Thursday, July 11, 2013

Fascinating Fasciation

No wings in this post, but the topic is so interesting, and I don't want to forget it.  I read about "fasciation" last year and couldn't remember what it was called when I saw an example of it this afternoon at the Ashland Community Gardens.  This post is to help me remember!

Pink Coneflower (w/ fasciation)

Fasciation refers to a flattened or ribbon-like appearance.  Fasciation can occur on many different parts of a plant, from the stem to the flower, fruit, or even the roots.  It may be an inherited problem, caused by a gene, or it may be caused by a bacteria.  Whatever its cause, it's neat looking!  Watch for it!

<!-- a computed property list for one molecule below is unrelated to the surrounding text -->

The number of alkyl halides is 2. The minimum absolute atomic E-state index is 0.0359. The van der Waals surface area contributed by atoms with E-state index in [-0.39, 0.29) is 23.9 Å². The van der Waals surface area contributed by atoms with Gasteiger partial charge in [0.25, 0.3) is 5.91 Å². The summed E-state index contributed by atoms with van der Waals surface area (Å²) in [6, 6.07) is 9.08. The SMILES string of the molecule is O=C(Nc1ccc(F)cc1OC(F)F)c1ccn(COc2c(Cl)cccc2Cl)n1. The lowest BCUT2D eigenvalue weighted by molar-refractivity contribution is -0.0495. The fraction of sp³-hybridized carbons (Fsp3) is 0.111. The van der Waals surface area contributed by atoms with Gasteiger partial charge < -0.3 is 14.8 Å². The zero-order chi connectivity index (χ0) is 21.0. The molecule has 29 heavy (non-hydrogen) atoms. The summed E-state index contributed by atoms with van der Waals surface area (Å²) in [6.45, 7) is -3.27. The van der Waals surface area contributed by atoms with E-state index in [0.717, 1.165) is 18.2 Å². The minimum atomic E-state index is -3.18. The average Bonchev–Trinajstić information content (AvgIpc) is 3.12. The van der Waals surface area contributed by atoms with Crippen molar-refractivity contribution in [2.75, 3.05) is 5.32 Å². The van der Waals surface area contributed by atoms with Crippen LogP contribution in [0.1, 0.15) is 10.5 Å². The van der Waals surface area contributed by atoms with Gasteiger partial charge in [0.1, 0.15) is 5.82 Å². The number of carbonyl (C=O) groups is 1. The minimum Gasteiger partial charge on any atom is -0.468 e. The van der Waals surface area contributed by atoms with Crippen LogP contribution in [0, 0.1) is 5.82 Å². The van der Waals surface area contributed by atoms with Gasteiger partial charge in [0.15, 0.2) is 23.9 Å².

The word fasciation comes from the Latin fascia which means "to fuse".

Pink Coneflower (normal structure)

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